Kamoya Kimeu

From Simple English Wikipedia, the free encyclopedia

Kamoya Kimeu (born c. 1940), a Kamba tribesman, is one of the world's most successful fossil collectors. With paleontologists Meave Leakey and Richard Leakey, he found some of the most significant paleoanthropological discoveries. Kimeu found a Homo habilis skull known as KNM ER 1813, and an almost complete Homo erectus skeleton known as Turkana Boy or Nariokotome boy. He has two fossil primates named after him: Kamoyapithecus hamiltoni and Cercopithecoides kimeui.

Kimeu began to work in paleoanthropology as a labourer for Louis Leakey and Mary Leakey in the 1950s. He was recruited for Mary Leakey's team when she took over as head of excavations at Olduvai. She preferred to hire Kamba men rather than Kikuyu, whom Louis preferred. In 1963 he joined with Richard Leakey's expeditions, accompanying him to the Omo River and Lake Rudolf (now Lake Turkana) in 1967.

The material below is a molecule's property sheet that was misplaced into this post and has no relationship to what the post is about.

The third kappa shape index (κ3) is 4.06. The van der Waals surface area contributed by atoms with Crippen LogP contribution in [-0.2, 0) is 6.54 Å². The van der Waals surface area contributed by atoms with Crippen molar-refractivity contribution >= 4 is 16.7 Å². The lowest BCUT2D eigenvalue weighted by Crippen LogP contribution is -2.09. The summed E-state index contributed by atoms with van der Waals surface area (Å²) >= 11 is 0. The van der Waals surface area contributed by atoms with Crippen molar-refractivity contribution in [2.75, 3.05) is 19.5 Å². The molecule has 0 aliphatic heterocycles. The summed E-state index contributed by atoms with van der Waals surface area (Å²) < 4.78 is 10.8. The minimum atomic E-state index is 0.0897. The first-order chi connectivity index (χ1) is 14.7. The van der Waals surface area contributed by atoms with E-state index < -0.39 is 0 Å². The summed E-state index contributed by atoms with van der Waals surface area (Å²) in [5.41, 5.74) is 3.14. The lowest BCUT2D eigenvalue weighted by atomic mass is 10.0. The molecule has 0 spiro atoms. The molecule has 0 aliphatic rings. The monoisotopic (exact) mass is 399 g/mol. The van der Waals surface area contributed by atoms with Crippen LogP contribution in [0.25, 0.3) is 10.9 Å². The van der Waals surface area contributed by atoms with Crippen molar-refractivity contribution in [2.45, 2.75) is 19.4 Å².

He quickly became Richard Leakey's right-hand man, controlling field operations in Leakey's absence. In 1977 he became the National Museums of Kenya's curator for all prehistoric sites in Kenya. Kimeu was awarded the National Geographic Society's LaGorce Medal by the US President Ronald Reagan in a ceremony at the White House.[1]

Related pages[change | change source]

References[change | change source]

  1. Larsen, Clark Spencer (2011). Our origins: discovering physical anthropology. New York: W.W. Norton & Company. pp. 312. ISBN 978-0-393-93498-4.

Other websites[change | change source]